Editor in Chief of The Oracle Leda Alvim sat down virtually with Interim USF President Rhea Law to discuss her new role as head of the university, her goals moving forward and who she hopes will take her place permanently to lead USF.
How has the past few weeks been in this new role?
Well, it’s been very busy. We have a lot of the issues that are ongoing right now, but we have such tremendous promise and opportunity. And so all I can say is, go Bulls.
What went through your mind the moment you accepted the job of interim president? What went through your mind when making such a huge decision?
Well, my first thought when asked is, “Am I the best person to do this?” Because USF deserves to have the very best that we can put forth.
I guess I’m blessed that [Board of Trustees Chair] Will Weatherford had enough faith and the Board of Trustees unanimously selected me. So I’m honored, I’m truly humbled. And I will just try my hardest to do what we need to do to keep up our trajectory, to keep up our momentum, and really bring the university to the highest level that we possibly can.
With all your previous leadership roles, have you ever thought you would be taking such a big role of leading a university?
It would never have even crossed my mind.
What are some of the goals you have while being the interim president until a permanent president is found? What are some priorities you hope to have during your time in office?
Well, my focus is on enabling those that are here in the university so that they can absolutely do their very best work. My focus is on preparing for the new president, whoever he or she might be, to create a glide path so that when they get here to the university, they can hit the ground running and be able to immediately move forward. A lot of my thoughts now are around preparing the glide path.
What are some of your hopes and expectations for the fall semester?
Well, my hope is … that there will be a dramatic decrease [in COVID-19 infections], and that that will come sooner as opposed to later in COVID infections. And if that’s true, we can quickly return to a normal student experience.
Our classes are prepared to proceed, our graduations are prepared to proceed along the lines that they were originally proposed with some modifications. We’re looking to make this a wonderful experience for our students … and an opportunity for future growth in research and other activities. We’re looking for athletes to be able to return to a regular schedule, and we’re looking to celebrate the fact that we’re back together again. I mean, it’s been a while and I think it’s joyous when we can finally pull everybody together and celebrate the educational process.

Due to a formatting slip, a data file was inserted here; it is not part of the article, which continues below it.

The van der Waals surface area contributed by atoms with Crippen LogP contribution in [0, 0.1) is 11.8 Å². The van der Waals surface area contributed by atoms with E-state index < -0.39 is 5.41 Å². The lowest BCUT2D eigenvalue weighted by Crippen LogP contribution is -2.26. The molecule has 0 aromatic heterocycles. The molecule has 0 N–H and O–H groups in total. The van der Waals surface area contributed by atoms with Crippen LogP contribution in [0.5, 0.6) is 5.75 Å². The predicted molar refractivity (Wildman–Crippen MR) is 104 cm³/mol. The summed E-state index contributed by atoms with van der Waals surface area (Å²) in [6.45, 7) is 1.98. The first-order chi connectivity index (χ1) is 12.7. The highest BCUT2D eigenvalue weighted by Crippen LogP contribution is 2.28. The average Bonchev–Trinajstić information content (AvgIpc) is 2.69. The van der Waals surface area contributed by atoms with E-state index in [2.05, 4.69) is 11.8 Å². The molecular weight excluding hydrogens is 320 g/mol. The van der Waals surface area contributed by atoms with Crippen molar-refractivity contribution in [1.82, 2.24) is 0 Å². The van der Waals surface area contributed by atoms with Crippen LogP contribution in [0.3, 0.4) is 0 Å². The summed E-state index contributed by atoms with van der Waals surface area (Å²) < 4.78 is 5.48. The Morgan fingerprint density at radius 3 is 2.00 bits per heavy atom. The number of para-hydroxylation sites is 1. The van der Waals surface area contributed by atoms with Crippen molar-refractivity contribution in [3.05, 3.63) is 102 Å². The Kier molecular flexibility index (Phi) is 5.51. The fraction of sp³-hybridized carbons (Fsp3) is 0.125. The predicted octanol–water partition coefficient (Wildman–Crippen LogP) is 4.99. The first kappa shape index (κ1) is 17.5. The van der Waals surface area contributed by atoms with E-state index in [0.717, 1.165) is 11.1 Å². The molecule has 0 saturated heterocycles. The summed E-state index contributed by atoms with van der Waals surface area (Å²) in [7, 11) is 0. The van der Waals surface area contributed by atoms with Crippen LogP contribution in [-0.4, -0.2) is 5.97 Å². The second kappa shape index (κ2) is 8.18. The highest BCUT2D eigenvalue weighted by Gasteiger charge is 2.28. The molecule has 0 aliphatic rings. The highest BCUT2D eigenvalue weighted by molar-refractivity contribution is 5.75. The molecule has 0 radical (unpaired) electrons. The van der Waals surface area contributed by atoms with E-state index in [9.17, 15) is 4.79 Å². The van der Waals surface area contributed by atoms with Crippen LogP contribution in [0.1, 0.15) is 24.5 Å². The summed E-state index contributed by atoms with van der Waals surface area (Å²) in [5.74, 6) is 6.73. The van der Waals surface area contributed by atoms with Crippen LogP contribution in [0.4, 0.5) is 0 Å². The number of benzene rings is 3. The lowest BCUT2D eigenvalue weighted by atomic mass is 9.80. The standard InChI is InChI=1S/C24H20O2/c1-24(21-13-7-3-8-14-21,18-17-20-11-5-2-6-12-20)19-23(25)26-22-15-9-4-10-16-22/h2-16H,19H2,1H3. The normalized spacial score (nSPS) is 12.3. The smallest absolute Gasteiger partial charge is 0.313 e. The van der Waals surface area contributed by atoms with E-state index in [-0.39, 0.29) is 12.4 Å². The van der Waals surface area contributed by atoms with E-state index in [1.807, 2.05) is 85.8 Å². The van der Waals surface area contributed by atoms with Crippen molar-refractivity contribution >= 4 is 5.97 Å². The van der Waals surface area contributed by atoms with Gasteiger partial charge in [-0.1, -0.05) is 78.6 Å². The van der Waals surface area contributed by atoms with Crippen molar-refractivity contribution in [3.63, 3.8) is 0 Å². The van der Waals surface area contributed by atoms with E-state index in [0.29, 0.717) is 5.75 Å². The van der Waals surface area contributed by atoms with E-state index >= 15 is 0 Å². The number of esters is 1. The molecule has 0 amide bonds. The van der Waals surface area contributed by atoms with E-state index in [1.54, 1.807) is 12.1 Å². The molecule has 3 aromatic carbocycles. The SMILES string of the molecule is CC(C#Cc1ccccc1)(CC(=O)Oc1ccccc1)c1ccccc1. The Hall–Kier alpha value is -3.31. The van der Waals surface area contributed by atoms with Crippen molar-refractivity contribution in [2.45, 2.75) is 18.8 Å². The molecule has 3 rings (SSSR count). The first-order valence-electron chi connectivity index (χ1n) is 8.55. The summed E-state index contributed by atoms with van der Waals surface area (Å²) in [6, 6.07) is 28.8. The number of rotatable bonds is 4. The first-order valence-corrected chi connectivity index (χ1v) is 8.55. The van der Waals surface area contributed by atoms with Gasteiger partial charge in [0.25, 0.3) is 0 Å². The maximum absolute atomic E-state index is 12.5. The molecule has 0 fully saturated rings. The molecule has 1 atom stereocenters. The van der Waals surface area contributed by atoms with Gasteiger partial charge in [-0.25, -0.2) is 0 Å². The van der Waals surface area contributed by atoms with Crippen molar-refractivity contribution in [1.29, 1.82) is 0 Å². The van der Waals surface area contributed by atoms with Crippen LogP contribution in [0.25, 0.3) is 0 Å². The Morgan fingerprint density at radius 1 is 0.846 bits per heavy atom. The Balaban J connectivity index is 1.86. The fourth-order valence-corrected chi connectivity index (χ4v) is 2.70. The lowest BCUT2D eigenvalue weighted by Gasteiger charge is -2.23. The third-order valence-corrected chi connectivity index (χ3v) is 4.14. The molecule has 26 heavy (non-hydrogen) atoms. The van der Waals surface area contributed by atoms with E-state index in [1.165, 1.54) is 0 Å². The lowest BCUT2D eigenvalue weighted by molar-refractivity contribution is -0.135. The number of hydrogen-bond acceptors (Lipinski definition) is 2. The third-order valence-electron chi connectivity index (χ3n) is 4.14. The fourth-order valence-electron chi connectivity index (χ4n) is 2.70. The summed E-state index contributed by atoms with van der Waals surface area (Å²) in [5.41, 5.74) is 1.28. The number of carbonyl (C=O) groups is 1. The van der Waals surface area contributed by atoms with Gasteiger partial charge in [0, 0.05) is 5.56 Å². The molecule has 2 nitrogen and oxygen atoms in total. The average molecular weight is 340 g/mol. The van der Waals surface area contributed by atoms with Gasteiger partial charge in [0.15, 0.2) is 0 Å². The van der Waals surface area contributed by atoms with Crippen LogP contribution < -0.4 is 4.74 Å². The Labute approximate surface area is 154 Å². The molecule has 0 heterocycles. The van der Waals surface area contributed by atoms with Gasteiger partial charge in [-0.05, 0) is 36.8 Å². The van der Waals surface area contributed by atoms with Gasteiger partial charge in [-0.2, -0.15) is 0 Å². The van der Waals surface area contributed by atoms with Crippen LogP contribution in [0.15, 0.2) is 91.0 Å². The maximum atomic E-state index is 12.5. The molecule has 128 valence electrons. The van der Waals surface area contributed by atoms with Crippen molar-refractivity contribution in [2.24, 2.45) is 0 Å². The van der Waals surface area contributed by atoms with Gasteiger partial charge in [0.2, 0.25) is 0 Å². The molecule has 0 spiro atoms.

Within your leadership, what would you say are some values that describe you?
Well, I’m very collaborative, and that’s been a trait of mine, no matter what business or organization I might be a part of. And I think hopefully, that will be beneficial to the university community as a whole as we start to move together. I think that the whole is much better than the sum of the parts. If we act in concert with each other, we win, and I like to win.
What are some of the pressing issues that you would like to address during this time in office?
There’s a lot of things that were already in the works and I will just continue to move those initiatives forward. I am not here to change direction, or to make any abrupt changes, but rather, those things that need to be pushed forward, we can’t just stop and wait for a permanent president, we have to be able to move forward efficiently and effectively and put those plans in place and make sure that we don’t lose anything in the transition.
What are some of the things you’ve learned from the challenges posed by COVID-19 that you attributed to your life?
I would say that one of the things that I have seen through COVID is how resilient we are. We can move quickly, we can be efficient, we can pivot quickly, we can be innovative, we can identify solutions to problems that we might not have thought of otherwise. But COVID has taught us that, and that’s a lesson that we can take forward and use it in the things that we seek to do in the future and the goals that we set for ourselves.
What message would you send to the incoming freshmen that are being on campus for the first time as well as other classes that have never stepped foot on campus?
Welcome to USF. We care about you, we want you to have the educational experience that will benefit you moving forward in your life. We look forward to having more interpersonal connections, instead of buying masks, but we’re going to wait for that until it’s safe. And once it’s safe, we will all celebrate together.
As we go into the search for a new president, what qualities do you hope that he or she would have?
I’m looking for somebody who’s excited about USF. Somebody who really sees the potential, who wants to roll up their sleeves, come to this university and really focus on what we can do together. I think the sky’s the limit. We are an urban university, we have all of the components [and] we have a supportive community. It’s time to move, it’s time to show the fact that we can be at the very top of the educational game.